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CSO grant worth $4.4 million for Tell City

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Money will lessen wastewater project's impact on ratepayers

By The Staff

TELL CITY - Lt. Gov. Becky Skillman announced last week that Tell City will receive a $4,447,000 grant, one of the largest funding awards in city history, to control its combined-sewer overflows. The money, which is a grant that won't have to be repaid, will be partnered with a $6.6 million low-interest loan from the state's revolving fund.

Tell City has worked for years to control its combined-sewer overflows, points in the city that discharge stormwater and raw sewage during periods of heavy rain. The city has reduced the number of its CSOs but federal and state guidelines are requiring communities to eliminate them to prevent water contamination.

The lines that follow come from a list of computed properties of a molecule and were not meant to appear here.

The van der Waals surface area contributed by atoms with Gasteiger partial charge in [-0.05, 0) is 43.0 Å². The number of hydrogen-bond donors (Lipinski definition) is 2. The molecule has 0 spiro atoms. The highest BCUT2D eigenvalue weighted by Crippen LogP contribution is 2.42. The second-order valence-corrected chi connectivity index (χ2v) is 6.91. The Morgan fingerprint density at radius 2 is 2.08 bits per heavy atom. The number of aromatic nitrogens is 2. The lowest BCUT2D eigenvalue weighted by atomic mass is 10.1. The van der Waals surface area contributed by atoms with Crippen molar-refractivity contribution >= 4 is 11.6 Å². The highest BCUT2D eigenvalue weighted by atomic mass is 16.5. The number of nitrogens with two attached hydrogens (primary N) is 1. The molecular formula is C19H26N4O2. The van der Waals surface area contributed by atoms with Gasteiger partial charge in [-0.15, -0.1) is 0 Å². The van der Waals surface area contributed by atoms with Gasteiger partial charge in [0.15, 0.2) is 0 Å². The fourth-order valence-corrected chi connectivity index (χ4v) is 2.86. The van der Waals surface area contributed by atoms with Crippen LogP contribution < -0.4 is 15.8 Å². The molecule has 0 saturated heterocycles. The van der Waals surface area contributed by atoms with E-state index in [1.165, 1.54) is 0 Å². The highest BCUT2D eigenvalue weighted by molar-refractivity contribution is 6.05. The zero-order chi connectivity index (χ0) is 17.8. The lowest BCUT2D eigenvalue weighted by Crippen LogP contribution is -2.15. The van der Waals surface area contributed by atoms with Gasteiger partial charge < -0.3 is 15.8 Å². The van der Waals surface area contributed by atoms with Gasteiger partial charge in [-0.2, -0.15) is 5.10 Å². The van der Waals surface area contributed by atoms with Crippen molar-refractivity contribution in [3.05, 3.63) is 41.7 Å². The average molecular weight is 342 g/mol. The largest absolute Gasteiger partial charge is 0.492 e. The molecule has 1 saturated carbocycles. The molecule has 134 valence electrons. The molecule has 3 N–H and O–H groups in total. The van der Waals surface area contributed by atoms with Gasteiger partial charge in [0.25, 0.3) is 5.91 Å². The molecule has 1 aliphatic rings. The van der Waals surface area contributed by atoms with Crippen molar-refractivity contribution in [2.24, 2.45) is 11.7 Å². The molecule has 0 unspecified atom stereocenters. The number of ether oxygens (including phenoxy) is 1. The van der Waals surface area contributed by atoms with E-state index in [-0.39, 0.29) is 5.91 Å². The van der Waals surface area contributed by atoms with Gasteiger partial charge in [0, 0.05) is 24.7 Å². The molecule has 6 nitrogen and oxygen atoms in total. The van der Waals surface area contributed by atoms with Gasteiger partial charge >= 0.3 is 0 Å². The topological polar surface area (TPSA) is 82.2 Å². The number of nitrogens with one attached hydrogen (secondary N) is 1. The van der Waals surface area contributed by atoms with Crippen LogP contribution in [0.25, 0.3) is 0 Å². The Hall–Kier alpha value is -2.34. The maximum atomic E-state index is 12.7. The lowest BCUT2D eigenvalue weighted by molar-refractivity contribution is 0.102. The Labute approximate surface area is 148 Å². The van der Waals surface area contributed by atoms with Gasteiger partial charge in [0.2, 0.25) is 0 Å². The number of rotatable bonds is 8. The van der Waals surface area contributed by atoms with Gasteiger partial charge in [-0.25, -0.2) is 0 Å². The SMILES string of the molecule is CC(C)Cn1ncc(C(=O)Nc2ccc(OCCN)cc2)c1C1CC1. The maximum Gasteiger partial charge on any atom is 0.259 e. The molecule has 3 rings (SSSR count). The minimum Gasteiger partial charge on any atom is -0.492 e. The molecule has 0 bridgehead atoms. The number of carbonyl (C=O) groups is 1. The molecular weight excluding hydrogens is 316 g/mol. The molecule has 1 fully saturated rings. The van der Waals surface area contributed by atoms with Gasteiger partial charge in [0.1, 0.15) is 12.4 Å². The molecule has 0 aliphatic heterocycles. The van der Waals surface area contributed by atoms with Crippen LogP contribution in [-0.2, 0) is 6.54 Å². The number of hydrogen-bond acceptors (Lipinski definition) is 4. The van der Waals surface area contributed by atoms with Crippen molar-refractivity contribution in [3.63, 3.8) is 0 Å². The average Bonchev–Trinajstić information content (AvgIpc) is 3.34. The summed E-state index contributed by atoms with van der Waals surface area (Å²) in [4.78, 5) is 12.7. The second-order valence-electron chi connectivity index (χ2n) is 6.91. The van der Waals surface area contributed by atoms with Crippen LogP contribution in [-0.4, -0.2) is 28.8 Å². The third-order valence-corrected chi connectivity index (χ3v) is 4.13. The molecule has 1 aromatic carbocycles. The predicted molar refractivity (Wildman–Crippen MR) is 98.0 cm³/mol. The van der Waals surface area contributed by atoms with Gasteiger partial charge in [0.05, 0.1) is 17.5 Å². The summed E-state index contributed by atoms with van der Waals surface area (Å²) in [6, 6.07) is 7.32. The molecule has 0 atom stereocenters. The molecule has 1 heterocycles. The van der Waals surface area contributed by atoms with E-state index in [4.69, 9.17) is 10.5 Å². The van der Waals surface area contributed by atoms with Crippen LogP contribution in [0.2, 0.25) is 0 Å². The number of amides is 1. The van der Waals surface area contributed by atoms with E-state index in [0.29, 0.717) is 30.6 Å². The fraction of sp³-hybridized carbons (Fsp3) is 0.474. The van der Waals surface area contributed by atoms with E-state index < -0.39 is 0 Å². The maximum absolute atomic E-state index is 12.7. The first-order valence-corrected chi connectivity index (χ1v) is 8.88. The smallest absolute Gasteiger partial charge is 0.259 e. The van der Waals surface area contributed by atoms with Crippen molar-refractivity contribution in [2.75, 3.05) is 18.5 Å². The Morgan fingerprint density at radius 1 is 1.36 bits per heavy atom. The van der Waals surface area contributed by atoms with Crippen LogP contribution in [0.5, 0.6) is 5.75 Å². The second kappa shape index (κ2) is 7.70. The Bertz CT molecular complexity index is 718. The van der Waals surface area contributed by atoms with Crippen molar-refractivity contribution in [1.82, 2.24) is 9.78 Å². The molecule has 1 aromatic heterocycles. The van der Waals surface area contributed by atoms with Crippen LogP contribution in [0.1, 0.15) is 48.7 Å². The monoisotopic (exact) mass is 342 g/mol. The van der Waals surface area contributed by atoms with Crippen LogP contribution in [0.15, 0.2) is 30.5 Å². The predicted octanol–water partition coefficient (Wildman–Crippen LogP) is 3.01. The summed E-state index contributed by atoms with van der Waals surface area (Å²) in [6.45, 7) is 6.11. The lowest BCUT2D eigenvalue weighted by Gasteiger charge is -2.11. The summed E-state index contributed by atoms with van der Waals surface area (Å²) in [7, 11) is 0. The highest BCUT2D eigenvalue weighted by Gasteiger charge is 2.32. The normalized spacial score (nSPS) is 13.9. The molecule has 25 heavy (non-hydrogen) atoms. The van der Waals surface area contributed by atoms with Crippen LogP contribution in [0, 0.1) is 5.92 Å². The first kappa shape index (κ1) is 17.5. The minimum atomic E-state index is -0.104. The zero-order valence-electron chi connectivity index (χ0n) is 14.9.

The oldest areas of Tell City have combined sewers, meaning that mains carry both sewage and stormwater. The project will separate  the two in some areas of the city and will enlarge the capacity of the sewage-treatment plant. Tell City is working under a five-year plan to eliminate its CSOs and by doing so has avoided coming under Environmental Protection Agency sanctions.

The grant will remove millions of dollars of construction and design costs that would otherwise have been paid through monthly water rates. The city will still have to adjust rates to cover the loan but Mayor Barbara Ewing called the benefit to city residents tremendous.

"With the CSO project being a state-mandated project, the city was faced with the challenge of not only addressing the engineering aspect of the project, but also the financing of the project's cost. The grant award, partnered with a low-interest state revolving fund loan, will allow the city to proceed with this project and comply with the state mandate," she said.

The city has already contracted with an engineering and design firm for the project, which is expected to be ready for a mid-December bid letting.